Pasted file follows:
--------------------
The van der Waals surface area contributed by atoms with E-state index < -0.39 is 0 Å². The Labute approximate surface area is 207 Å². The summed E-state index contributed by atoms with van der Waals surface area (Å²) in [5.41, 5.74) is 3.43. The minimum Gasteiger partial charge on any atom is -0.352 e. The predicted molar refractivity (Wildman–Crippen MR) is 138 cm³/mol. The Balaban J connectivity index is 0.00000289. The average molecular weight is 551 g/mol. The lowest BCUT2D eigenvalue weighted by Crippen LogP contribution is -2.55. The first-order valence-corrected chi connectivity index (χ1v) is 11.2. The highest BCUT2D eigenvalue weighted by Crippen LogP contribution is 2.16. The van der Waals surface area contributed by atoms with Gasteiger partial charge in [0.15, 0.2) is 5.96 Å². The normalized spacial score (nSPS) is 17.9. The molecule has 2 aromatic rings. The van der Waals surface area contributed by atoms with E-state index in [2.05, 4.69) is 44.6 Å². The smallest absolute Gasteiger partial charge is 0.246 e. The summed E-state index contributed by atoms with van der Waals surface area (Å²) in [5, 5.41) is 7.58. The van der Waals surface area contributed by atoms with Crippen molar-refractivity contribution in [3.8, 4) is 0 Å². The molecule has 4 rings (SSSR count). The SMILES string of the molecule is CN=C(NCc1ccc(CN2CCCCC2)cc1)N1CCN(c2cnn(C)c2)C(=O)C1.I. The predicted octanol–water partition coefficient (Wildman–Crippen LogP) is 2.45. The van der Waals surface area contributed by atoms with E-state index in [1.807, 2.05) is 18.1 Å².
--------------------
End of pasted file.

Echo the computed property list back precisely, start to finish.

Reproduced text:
The van der Waals surface area contributed by atoms with E-state index < -0.39 is 0 Å². The Labute approximate surface area is 207 Å². The summed E-state index contributed by atoms with van der Waals surface area (Å²) in [5.41, 5.74) is 3.43. The minimum Gasteiger partial charge on any atom is -0.352 e. The predicted molar refractivity (Wildman–Crippen MR) is 138 cm³/mol. The Balaban J connectivity index is 0.00000289. The average molecular weight is 551 g/mol. The lowest BCUT2D eigenvalue weighted by Crippen LogP contribution is -2.55. The first-order valence-corrected chi connectivity index (χ1v) is 11.2. The highest BCUT2D eigenvalue weighted by Crippen LogP contribution is 2.16. The van der Waals surface area contributed by atoms with Gasteiger partial charge in [0.15, 0.2) is 5.96 Å². The normalized spacial score (nSPS) is 17.9. The molecule has 2 aromatic rings. The van der Waals surface area contributed by atoms with E-state index in [2.05, 4.69) is 44.6 Å². The smallest absolute Gasteiger partial charge is 0.246 e. The summed E-state index contributed by atoms with van der Waals surface area (Å²) in [5, 5.41) is 7.58. The van der Waals surface area contributed by atoms with Crippen molar-refractivity contribution in [3.8, 4) is 0 Å². The molecule has 4 rings (SSSR count). The SMILES string of the molecule is CN=C(NCc1ccc(CN2CCCCC2)cc1)N1CCN(c2cnn(C)c2)C(=O)C1.I. The predicted octanol–water partition coefficient (Wildman–Crippen LogP) is 2.45. The van der Waals surface area contributed by atoms with E-state index in [1.807, 2.05) is 18.1 Å².